As we are celebrating the 175th anniversary of NEHGS during 2020, I wanted to explore the history and present of our website, AmericanAncestors.org. I can’t cover the entire history of the our website in one brief post, but as I spoke to my colleagues who have worked at NEHGS for many more years than I, I found many parallels between our work today and the website of the past. Continue reading A brief history
The database team here at NEHGS posts information on updates to our databases on our blog, dbnews.americanancestors.org. In each post, we try to give you a little information about the database, the new records, and provide some sort of visual.
So I’m always looking for images in the public domain that pertain to various towns and other locations around New England. For some of our ongoing projects like Historic Catholic Records Online or Early Vermont Settlers, it can become difficult to find a new image to illustrate each post, and I have to keep track of what I’ve already used! Continue reading Research via Wikimedia Commons
On a hot morning in July, Thomas Lester, the archivist at the Archdiocese of Boston, and I walked to Chinatown to meet Joe Bagley, the Boston city archaeologist. We wanted to talk to Joe about his work at the “unusual” dig at 6 Hudson Street in Chinatown. As Joe was quick to remind us, “Every building has a unique story.” Continue reading Archaeological Dig in Boston’s Chinatown
Over the holidays, my boyfriend’s father and I delved into his family’s genealogy. John has a rich treasure trove of family documents that have been scanned, including an 1885 narrative of the life of Stephen Thomas Acres, his great-great-great-great-great-great-grandfather. I immediately fell in love with Acres’ florid writing style, and his family story traces an interesting pattern of migration from Ireland to Spain to Gibraltar to Iowa. He begins thusly, “Deeming it my duty to place on record, such incidents of my being as will enable my children to know their lineage and descent, and in accordance with their desire so expressed, I now proceed without ostentation, and in the fear of God, to discharge that duty as truthfully as my memory and my own knowledge will enable me to do so.” Continue reading ‘Our new Eden’
Here on the web team, Rachel Adams (Database Services Volunteer Coordinator at NEHGS) is always working to recruit new volunteers for our major projects. As she tries to think creatively about where to find new volunteers, she often hears apocalyptic pronouncements about how young people don’t know how to read cursive any more. Recently, we had the opportunity to teach students about our Catholic records project, giving them the opportunity to dive into deciphering the loops and curves of old-fashioned handwriting for themselves. Continue reading Loops and curves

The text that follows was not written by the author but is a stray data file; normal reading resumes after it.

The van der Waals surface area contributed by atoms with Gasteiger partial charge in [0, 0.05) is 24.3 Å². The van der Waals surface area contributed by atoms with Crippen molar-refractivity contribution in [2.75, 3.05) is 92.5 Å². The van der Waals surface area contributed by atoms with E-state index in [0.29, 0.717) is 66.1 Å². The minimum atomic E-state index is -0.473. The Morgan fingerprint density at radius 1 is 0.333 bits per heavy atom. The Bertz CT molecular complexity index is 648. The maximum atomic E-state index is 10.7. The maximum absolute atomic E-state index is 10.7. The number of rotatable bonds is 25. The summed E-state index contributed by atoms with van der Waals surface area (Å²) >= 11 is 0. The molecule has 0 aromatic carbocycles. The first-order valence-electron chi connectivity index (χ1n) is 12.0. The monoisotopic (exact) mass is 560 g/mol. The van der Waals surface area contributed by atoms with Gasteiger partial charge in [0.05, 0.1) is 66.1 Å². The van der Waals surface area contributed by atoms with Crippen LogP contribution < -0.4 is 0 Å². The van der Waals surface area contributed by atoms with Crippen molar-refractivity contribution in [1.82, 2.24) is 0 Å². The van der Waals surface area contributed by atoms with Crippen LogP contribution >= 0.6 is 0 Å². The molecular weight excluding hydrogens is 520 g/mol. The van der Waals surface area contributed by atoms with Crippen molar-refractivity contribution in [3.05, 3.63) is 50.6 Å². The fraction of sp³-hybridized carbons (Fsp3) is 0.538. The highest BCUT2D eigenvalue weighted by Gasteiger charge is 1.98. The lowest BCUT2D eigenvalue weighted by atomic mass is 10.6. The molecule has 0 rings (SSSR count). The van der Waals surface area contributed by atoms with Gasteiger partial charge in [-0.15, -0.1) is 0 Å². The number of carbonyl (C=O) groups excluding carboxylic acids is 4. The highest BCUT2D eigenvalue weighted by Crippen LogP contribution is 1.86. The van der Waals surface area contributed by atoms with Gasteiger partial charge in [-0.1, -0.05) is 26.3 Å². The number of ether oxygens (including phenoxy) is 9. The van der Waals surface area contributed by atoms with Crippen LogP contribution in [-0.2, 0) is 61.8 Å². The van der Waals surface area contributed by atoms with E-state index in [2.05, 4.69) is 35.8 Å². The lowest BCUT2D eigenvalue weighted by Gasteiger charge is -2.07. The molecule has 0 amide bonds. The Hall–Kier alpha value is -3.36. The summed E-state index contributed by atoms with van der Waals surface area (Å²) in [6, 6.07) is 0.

Behind the scenes, the NEHGS web team is hard at work preparing the searchable version of our Roman Catholic Archdiocese records. As part of that process, our volunteers create spreadsheets that associate information with a specific image file. I proofread these spreadsheets as part of our quality control process.
I’ve recently encountered some confirmation records and was intrigued by their potential value to genealogists. Most confirmation records do not contain parents’ names – they usually just consist of a last name, first name, date, and maybe a sponsor. Continue reading A hint of personality
This past week we held our annual Volunteer Luncheon, thanking all the volunteers at NEHGS for the prodigious amount of work they do to help our Society. Here on the database team, we have many volunteers who help scan and index the original material from which we create our databases. We want to highlight some of the databases that we have re-released lately and the volunteers who have made this possible.
Why do we “re-release” our databases? Many of our databases are fully searchable throughout seven categories: first name, last name, year, record type, parents’ names, spouses’ names, and location. However, some of our older collections are not indexed with all of that information. Continue reading Thankful for our volunteers
In February 1904, the Great Fire of Baltimore raged for two days, burning much of downtown. It was a devastating disaster that helped prompt standardization and reform in the firefighting industry. A month later, my great-great-great-uncle Henry F. Rosendale wrote a narrative poem, detailing the events of the fire that ravaged the city. The poem is hardly personal: instead it is highly detailed, almost encyclopedic, relating many facts that one now finds in modern encyclopedia articles. Henry relates the progression of the fire, the direction of the winds that carried it, the help that came from other cities (“From Washington and from New York in record breaking time”), and the dynamiting of buildings meant to act as a fire break. Continue reading The Great Baltimore Fire